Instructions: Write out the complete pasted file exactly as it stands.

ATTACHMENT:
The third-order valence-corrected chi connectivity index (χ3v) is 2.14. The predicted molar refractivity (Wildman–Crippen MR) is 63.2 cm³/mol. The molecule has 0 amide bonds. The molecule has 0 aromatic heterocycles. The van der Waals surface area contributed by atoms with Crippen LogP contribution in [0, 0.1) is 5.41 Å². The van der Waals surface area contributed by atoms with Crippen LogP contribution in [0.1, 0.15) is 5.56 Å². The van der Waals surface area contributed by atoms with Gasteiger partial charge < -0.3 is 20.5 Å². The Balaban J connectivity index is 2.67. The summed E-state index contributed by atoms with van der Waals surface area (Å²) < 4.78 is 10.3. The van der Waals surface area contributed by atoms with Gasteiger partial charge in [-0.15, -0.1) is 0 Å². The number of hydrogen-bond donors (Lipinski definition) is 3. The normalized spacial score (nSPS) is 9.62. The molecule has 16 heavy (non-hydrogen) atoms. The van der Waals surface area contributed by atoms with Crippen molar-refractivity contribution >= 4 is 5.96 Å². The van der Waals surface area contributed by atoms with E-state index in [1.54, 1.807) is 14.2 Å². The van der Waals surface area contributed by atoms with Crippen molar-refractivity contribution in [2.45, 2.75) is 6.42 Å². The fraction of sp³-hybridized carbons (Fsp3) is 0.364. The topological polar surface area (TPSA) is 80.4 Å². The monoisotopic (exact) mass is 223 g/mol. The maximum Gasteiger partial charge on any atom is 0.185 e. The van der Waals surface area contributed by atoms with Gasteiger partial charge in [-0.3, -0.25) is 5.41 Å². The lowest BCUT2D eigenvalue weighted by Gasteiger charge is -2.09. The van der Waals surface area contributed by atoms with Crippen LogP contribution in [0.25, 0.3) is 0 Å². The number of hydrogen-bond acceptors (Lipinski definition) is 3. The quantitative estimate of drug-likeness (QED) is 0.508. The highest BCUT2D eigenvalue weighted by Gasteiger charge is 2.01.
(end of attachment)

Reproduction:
The third-order valence-corrected chi connectivity index (χ3v) is 2.14. The predicted molar refractivity (Wildman–Crippen MR) is 63.2 cm³/mol. The molecule has 0 amide bonds. The molecule has 0 aromatic heterocycles. The van der Waals surface area contributed by atoms with Crippen LogP contribution in [0, 0.1) is 5.41 Å². The van der Waals surface area contributed by atoms with Crippen LogP contribution in [0.1, 0.15) is 5.56 Å². The van der Waals surface area contributed by atoms with Gasteiger partial charge < -0.3 is 20.5 Å². The Balaban J connectivity index is 2.67. The summed E-state index contributed by atoms with van der Waals surface area (Å²) < 4.78 is 10.3. The van der Waals surface area contributed by atoms with Gasteiger partial charge in [-0.15, -0.1) is 0 Å². The number of hydrogen-bond donors (Lipinski definition) is 3. The normalized spacial score (nSPS) is 9.62. The molecule has 16 heavy (non-hydrogen) atoms. The van der Waals surface area contributed by atoms with Crippen molar-refractivity contribution >= 4 is 5.96 Å². The van der Waals surface area contributed by atoms with E-state index in [1.54, 1.807) is 14.2 Å². The van der Waals surface area contributed by atoms with Crippen molar-refractivity contribution in [2.45, 2.75) is 6.42 Å². The fraction of sp³-hybridized carbons (Fsp3) is 0.364. The topological polar surface area (TPSA) is 80.4 Å². The monoisotopic (exact) mass is 223 g/mol. The maximum Gasteiger partial charge on any atom is 0.185 e. The van der Waals surface area contributed by atoms with Gasteiger partial charge in [-0.3, -0.25) is 5.41 Å². The lowest BCUT2D eigenvalue weighted by Gasteiger charge is -2.09. The van der Waals surface area contributed by atoms with Crippen LogP contribution in [0.25, 0.3) is 0 Å². The number of hydrogen-bond acceptors (Lipinski definition) is 3. The quantitative estimate of drug-likeness (QED) is 0.508. The highest BCUT2D eigenvalue weighted by Gasteiger charge is 2.01.